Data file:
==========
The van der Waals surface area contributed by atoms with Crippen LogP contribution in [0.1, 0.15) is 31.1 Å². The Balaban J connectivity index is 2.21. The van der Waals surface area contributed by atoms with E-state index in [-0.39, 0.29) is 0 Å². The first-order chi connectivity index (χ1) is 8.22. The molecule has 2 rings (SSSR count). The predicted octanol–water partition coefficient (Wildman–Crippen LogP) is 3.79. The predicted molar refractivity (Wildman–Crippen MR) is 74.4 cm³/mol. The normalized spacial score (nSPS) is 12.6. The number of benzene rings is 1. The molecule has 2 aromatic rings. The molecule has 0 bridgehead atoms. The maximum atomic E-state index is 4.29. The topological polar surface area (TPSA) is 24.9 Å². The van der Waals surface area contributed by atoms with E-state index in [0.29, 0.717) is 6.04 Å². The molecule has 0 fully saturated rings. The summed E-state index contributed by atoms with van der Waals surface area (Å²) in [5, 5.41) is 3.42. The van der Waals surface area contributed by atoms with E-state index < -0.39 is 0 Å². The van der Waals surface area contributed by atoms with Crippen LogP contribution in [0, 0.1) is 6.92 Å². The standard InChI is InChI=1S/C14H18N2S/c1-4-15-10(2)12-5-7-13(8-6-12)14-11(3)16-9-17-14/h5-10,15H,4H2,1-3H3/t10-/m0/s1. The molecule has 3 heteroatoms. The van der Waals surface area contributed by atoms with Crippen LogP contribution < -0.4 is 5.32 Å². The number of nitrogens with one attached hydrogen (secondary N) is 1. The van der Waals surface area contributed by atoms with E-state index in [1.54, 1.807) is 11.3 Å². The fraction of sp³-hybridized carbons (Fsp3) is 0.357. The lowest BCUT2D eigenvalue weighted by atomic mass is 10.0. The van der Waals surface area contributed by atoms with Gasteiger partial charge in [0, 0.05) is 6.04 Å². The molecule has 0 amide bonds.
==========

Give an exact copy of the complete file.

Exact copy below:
The van der Waals surface area contributed by atoms with Crippen LogP contribution in [0.1, 0.15) is 31.1 Å². The Balaban J connectivity index is 2.21. The van der Waals surface area contributed by atoms with E-state index in [-0.39, 0.29) is 0 Å². The first-order chi connectivity index (χ1) is 8.22. The molecule has 2 rings (SSSR count). The predicted octanol–water partition coefficient (Wildman–Crippen LogP) is 3.79. The predicted molar refractivity (Wildman–Crippen MR) is 74.4 cm³/mol. The normalized spacial score (nSPS) is 12.6. The number of benzene rings is 1. The molecule has 2 aromatic rings. The molecule has 0 bridgehead atoms. The maximum atomic E-state index is 4.29. The topological polar surface area (TPSA) is 24.9 Å². The van der Waals surface area contributed by atoms with E-state index in [0.29, 0.717) is 6.04 Å². The molecule has 0 fully saturated rings. The summed E-state index contributed by atoms with van der Waals surface area (Å²) in [5, 5.41) is 3.42. The van der Waals surface area contributed by atoms with E-state index < -0.39 is 0 Å². The van der Waals surface area contributed by atoms with Crippen LogP contribution in [0, 0.1) is 6.92 Å². The standard InChI is InChI=1S/C14H18N2S/c1-4-15-10(2)12-5-7-13(8-6-12)14-11(3)16-9-17-14/h5-10,15H,4H2,1-3H3/t10-/m0/s1. The molecule has 3 heteroatoms. The van der Waals surface area contributed by atoms with Crippen LogP contribution < -0.4 is 5.32 Å². The number of nitrogens with one attached hydrogen (secondary N) is 1. The van der Waals surface area contributed by atoms with E-state index in [1.54, 1.807) is 11.3 Å². The fraction of sp³-hybridized carbons (Fsp3) is 0.357. The lowest BCUT2D eigenvalue weighted by atomic mass is 10.0. The van der Waals surface area contributed by atoms with Gasteiger partial charge in [0, 0.05) is 6.04 Å². The molecule has 0 amide bonds.